This review could be seen as some sort of twisted nepotism. The artist, Anthony Hackett, is my uncle and the gallery, The Back Loft, is one I’m currently volunteering for (or collaborating with). Anthony Hackett was the person who inspired me to become an artist, or to go to Art College at least. When I was three years old he once babysat my little brother and I. To pass the time he got us to paint, using poster paints, red yellow and blue. He got me to put my bare feet into the paint and walk on green and white striped rolls of computer paper that my dad had. This is one of my most vivid childhood memories because it started my love affair with the visceral squelchy colourful medium of paint. Perhaps I do owe him a good review …
Anthony has a BA in Fine Art from DIT and has been working as a tutor in Fine Art at Ballyfermot. He has been painting on an off for the past number of years. This exhibition has given him focus. The last time I remember him having an exhibition, I was in my early teens, but again that’s just my memory. His paintings certainly use that visceral quality of the medium, and for him it is all about process.
The subject matter and images arrive from my subconscious, through my pushing, playing, removing and scratching of the paint.
Hackett, Anthony, (2012), ‘The Back Loft Events’, Artist’s Statement, http://thebackloft.blogspot.ie/2012_09_01_archive.html 15/10/2012
The images come by chance. In this respect the artist’s intentions can be seen in his work – his people, his landscapes, buildings and animals are all very evidently formed by chance. This can be seen in Dumped , a painting of a fish which looks like a painting trembling on the edge of abstraction. In On Discovering Echinoids, the cliffs or the rocks (in Anthony’s paintings one can never be quite sure of the perspective – whether you the viewer are a giant or a fairy) shape the person’s face. The figures in his paintings are unashamedly simple brush strokes – his paintings follow an Irish tradition of expressionist painting, including the work of Jack B Yeats, Camille Souter and Brian Maguire. His work without a doubt is different to the work of these artists, but also similar – it is the brush stroke, the gesture. This is where Anthony’s paintings fit in to something.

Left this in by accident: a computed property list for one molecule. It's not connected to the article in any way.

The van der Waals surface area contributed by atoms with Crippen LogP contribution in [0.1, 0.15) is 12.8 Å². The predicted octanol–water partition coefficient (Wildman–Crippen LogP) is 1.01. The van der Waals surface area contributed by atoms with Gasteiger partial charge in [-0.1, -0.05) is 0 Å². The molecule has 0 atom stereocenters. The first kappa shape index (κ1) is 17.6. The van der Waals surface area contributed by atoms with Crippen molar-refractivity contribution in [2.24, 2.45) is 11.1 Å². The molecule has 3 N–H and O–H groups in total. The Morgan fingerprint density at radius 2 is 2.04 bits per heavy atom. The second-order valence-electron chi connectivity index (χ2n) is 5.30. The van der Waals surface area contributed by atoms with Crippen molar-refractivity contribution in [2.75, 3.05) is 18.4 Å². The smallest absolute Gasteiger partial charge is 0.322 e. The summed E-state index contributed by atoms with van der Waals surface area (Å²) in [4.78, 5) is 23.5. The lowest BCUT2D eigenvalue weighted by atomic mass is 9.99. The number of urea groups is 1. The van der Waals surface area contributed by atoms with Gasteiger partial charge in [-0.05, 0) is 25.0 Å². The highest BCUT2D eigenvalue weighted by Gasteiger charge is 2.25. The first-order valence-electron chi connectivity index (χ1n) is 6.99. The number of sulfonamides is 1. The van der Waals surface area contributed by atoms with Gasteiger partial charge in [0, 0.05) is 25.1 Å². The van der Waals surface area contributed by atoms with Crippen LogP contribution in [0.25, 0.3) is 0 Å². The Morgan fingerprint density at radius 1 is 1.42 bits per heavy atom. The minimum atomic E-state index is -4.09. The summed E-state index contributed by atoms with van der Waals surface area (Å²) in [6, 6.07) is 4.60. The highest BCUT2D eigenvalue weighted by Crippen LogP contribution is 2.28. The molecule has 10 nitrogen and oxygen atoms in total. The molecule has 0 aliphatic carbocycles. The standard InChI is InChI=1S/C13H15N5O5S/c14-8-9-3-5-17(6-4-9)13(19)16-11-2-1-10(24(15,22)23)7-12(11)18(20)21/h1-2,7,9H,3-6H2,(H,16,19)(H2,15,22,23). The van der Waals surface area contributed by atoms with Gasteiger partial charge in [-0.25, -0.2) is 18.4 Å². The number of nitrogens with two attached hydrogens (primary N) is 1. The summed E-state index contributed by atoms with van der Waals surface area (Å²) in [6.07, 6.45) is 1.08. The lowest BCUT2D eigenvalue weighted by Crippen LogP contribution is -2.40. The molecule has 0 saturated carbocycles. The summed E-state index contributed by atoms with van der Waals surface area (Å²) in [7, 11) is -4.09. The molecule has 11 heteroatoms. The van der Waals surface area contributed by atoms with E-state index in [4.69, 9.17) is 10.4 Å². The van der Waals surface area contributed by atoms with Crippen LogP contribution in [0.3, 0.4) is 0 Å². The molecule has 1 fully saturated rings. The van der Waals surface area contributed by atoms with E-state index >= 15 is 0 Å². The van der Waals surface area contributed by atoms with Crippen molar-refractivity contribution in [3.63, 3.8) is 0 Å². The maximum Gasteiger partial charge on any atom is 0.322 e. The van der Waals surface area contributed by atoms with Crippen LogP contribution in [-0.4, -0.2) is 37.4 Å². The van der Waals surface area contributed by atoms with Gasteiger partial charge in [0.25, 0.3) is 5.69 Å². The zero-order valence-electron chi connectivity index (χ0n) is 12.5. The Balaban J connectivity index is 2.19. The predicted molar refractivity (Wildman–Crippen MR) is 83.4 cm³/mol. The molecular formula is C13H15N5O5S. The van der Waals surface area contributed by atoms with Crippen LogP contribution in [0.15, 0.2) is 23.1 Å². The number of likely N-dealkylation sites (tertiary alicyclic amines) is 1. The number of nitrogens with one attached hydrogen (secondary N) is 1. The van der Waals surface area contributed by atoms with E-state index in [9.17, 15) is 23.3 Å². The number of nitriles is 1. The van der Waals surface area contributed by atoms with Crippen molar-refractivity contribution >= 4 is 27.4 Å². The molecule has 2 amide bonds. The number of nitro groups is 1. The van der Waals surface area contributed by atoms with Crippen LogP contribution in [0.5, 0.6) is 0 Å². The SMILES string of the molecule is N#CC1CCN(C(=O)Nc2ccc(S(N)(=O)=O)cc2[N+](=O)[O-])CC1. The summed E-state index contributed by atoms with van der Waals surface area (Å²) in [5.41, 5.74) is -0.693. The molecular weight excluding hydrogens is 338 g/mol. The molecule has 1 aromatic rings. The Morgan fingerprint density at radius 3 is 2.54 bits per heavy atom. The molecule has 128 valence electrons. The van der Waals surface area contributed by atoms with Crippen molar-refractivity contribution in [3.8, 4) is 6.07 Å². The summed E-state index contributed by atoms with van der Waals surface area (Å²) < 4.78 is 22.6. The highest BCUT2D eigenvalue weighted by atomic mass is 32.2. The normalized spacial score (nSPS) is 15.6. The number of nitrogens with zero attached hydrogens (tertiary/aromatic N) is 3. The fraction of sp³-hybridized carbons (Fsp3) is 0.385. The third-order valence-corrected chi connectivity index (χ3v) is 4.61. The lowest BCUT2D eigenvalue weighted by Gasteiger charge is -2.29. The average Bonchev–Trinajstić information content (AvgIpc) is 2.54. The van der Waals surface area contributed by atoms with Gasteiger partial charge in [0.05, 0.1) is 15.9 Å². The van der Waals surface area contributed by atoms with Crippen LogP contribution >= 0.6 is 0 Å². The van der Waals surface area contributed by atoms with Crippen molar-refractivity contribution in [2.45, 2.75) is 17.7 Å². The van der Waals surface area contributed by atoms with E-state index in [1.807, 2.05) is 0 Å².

Narrative is a big component of Anthony’s work. His paints, scratched and rubbed onto his ground, tell a story. This for me is the most dynamic thing about his work because narrative, even though it is currently making a come-back in art, has been seen as old fashioned, as old as the bible. Even now in our post Post-modern world Clement Greenberg’s ideas are cemented into art. Greenberg believed that the ‘use of characteristic methods of a discipline to criticize the discipline itself’1 was the way art had to be. His view was that you don’t mix storytelling and paint. They are two separate mediums with separate characteristics. Hybrid art wasn’t an option. Since then literariness in painting has been looked down upon by the art world. However, it never really went away, as it was there in the fifties with Cy Twombly’s abstract expressionism. Anthony’s art is based on storytelling; his paintings talk about political issues, social justice, the environment and personal memories.
On a trip to the beach at Rosses Point Sligo, Anthony noticed unusual spherical objects similar to shells, which he’d never seen before. They were fragile things, which could be easily crushed into a thousand pieces in your hands. These objects he later discovered were Echinoids, the fossils of sea urchins. From this story comes his painting On Discovering Echinoids. This reminds me of the time I discovered echinoids. This was also at Rosses Point and I remember how the fossil crumbled in my coat pocket. At the time, I was very happy, and head over heels in love… Narratives in paintings conjure images in peoples’ minds, evoke memories. Narrative art is a jumping off point, allowing for a continuation of a story by the viewer, for a coincidence to occur. ‘As soon as a fact is narrated … finally outside of any function other than that of the very practice of the symbol itself, this disconnection occurs, the voice loses its origin, the author enters into his own death’2 and the painting is given over to the viewer.
Whether Anthony agrees with my speculation on his paintings or not, it doesn’t matter. As author/artist he has no control over his work. His art has now entered the public sphere.
- Greenberg, Clement, (1960), ‘Clement Greenberg’, Modernist Painting, http://www.sharecom.ca/greenberg/modernism.html15/10/2012
- Barthes, Roland (1977), ‘Death of the Author’, Death of the Author, http://evans-experientialism.freewebspace.com/barthes06.htm 15/10/2012
Roisin Power Hackett has recently graduated from the National College of Art and Design and is currently doing the MA Art in the Contemporary World at the same college. She has published a literary magazine in NCAD known as ‘The Kite’ and has an art blog at http://roisinphackett.wordpress.com/.